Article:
By J1 Reporter Kate Kellen
Dozens of doughnuts, plenty of pizza, fountains of fondue, and crazy amounts of candy can mean only one thing: Walk-A-Thon bake sales. Bake sales, and other fundraising methods, are a popular part of Marian culture, but they haven’t always been around. Now almost 30 years after the start of Walk-A-Thon, students are raising money in more creative ways.
For decades Marian students only went door-to-door and tried to collect money, but when an unspeakable tragedy occurred and disrupted their ability to collect money, they had to get creative. Following Sept. 9, 2001 many United States citizens donated to organizations helping in New York. Due to the fact that they were donating to help people affected by 9/11, they told many Marian girls that they could not afford to donate to Marian as well.
Marian girls are stubborn and creative, and they didn’t let anything stop them from reaching their goal. The Walk-A-Thon of 2002 was legendary. The girls made the majority of their money through garage sales, bake sales, and car washes.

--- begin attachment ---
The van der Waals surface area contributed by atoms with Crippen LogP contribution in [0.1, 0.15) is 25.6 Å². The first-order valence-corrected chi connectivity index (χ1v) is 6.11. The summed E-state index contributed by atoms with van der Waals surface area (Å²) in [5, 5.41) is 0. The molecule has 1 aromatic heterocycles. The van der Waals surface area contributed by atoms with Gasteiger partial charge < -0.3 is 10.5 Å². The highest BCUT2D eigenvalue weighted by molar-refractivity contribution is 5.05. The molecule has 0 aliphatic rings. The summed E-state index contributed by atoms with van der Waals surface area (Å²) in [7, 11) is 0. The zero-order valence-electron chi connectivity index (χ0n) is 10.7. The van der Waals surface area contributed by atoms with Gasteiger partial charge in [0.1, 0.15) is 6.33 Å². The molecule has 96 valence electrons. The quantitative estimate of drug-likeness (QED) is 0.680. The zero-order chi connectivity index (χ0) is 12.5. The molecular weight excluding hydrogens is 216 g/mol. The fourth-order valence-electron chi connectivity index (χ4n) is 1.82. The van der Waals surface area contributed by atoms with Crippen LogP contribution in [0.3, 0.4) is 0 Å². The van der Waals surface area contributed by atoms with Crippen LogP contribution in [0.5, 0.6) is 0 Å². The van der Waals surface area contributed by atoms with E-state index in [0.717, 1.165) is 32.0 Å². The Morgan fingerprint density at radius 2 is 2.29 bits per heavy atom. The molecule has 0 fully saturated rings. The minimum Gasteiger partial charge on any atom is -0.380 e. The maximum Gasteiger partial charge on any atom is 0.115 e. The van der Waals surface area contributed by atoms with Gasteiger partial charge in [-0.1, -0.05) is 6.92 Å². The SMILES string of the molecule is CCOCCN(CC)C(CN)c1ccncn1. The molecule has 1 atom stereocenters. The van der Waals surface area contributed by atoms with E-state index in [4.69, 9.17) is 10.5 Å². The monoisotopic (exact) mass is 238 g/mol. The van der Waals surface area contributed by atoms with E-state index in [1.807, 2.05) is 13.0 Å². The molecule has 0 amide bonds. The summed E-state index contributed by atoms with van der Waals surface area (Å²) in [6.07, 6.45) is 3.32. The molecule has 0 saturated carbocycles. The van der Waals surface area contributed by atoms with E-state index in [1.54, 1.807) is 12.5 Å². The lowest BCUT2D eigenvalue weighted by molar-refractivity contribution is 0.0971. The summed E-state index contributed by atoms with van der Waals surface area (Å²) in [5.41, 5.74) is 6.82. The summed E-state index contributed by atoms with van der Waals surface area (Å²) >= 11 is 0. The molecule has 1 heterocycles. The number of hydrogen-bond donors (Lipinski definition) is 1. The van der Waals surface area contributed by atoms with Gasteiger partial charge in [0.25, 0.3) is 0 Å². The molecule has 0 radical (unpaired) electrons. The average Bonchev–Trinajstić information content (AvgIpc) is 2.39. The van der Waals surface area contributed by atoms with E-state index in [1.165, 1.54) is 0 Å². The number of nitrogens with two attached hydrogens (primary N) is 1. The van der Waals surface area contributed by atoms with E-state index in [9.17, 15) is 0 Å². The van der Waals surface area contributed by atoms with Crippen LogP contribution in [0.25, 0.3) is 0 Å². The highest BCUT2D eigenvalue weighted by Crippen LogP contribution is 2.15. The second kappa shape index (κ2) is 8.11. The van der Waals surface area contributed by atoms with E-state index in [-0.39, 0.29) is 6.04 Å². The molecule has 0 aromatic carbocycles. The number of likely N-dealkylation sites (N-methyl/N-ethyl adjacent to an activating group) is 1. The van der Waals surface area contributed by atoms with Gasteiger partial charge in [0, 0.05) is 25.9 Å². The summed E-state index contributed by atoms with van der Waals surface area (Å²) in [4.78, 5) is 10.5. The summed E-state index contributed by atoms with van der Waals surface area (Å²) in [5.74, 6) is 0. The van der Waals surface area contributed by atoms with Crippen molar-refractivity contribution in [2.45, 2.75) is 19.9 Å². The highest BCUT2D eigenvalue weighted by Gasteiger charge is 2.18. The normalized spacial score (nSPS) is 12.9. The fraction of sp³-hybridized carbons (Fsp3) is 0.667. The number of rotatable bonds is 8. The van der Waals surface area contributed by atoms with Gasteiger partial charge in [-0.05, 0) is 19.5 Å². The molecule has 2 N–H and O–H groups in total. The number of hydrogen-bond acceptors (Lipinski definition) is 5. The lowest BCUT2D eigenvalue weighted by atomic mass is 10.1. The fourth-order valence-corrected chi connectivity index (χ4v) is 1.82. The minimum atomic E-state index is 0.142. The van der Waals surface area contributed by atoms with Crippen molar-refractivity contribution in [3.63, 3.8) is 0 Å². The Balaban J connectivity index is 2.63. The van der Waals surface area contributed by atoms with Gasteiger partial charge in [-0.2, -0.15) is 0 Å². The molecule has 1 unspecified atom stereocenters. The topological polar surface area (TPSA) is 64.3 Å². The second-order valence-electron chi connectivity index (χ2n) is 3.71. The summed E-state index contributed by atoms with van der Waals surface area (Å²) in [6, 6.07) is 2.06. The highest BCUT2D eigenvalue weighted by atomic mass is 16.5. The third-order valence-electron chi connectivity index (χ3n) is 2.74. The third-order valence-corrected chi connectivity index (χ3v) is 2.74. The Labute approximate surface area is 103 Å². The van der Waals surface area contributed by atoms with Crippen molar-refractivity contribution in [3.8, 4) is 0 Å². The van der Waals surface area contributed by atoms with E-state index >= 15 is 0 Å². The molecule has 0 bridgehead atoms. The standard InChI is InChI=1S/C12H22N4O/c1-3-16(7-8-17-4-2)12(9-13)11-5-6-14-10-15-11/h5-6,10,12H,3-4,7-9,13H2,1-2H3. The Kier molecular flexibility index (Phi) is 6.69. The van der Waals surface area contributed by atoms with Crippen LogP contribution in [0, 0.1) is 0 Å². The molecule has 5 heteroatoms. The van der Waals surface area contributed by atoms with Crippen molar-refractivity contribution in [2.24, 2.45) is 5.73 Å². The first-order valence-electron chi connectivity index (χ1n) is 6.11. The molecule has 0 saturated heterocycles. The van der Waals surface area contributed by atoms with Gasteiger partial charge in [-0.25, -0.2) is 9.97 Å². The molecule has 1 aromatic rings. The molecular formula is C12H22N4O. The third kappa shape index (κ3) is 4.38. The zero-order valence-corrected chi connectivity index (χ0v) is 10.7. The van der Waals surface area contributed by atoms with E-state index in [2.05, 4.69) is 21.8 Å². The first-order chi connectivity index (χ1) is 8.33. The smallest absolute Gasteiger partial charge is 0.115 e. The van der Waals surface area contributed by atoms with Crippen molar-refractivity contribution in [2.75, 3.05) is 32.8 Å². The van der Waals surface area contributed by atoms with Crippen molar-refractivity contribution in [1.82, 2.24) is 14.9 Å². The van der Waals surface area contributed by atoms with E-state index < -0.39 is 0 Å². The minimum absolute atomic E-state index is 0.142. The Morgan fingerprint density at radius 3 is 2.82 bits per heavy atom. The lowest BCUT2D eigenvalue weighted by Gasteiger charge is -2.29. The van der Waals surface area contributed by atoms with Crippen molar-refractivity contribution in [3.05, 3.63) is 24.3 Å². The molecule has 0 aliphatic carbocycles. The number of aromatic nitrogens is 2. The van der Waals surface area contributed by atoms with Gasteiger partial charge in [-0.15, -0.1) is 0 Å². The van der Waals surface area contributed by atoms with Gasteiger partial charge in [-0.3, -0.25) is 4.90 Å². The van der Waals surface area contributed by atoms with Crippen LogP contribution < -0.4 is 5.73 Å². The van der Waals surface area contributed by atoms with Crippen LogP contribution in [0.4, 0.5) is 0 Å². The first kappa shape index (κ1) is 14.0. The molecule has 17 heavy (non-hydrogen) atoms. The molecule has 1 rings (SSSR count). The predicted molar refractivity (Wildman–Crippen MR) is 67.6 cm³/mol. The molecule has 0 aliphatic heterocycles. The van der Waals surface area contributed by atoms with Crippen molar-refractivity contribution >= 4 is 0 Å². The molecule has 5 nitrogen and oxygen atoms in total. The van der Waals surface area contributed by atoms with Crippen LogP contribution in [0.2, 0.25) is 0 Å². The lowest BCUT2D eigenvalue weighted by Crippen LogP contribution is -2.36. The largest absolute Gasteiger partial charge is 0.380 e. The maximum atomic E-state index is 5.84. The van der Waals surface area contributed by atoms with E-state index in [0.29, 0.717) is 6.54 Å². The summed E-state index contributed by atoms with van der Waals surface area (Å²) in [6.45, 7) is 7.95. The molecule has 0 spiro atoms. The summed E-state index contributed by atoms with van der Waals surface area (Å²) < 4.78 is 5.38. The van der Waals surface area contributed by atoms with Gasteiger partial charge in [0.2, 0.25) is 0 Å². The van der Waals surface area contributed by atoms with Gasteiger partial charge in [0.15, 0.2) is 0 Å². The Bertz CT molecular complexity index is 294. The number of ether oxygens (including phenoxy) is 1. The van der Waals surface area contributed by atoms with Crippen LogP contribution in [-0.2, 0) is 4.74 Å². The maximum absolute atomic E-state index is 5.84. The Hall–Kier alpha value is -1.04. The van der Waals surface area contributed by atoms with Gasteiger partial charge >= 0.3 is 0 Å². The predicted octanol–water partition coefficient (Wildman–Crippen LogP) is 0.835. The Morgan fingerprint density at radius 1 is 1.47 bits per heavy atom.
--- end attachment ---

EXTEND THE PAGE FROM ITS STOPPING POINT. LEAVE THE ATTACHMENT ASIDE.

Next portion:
Since 2002 there have been changes and advances in the ways in which Marian girls have raised money for their class. The first documented restaurant fundraiser was in 2005. Junior Peyton Wagner said she believes that, “[Restaurant fundraisers] are a chance for friends and families to have a great time all while helping raise money.” Different restaurants such as Raising Cane’s, Arby’s, and Chipotle generously donate a certain percentage of the money earned that night to Marian.
The Walk-A-Thon of 2006 was described as “not your average fundraiser” by Marian’s yearbook. Girls used dance parties to raise money, held meetings in the quad to fire up their class, and it was even mentioned that they had “illegal” bake sales. It appears that Marian girls only continue to get more creative and successful in their fundraising methods.
The following year, 2007, was known for its successful bake sales. The yearbook reported that each class raised at least $500 from their bake sales alone, but what they sold fought it to legendary status. Girls brought in the simple things such as brownies and cookies, but things such as puppy chow, pizza, and chocolate fondue sold quicker and for more money. Sophomore Lauren Phillips said, “bake sales are the best part of raising money for Walk-A-Thon! As long as there is puppy chow and lots of chocolate, you can’t go wrong.”
Many Marian girls can not imagine their lives without bakes sales. Junior Megan Rutten said, “Walk-A-Thon without bake sales and restaurant fundraisers would be horrible. I can’t imagine not eating enough sweets to make me sick during Walk-A-Thon season.” Thanks to the creativity and persistence of Marian girls through the years, fundraising has become easier and tastier.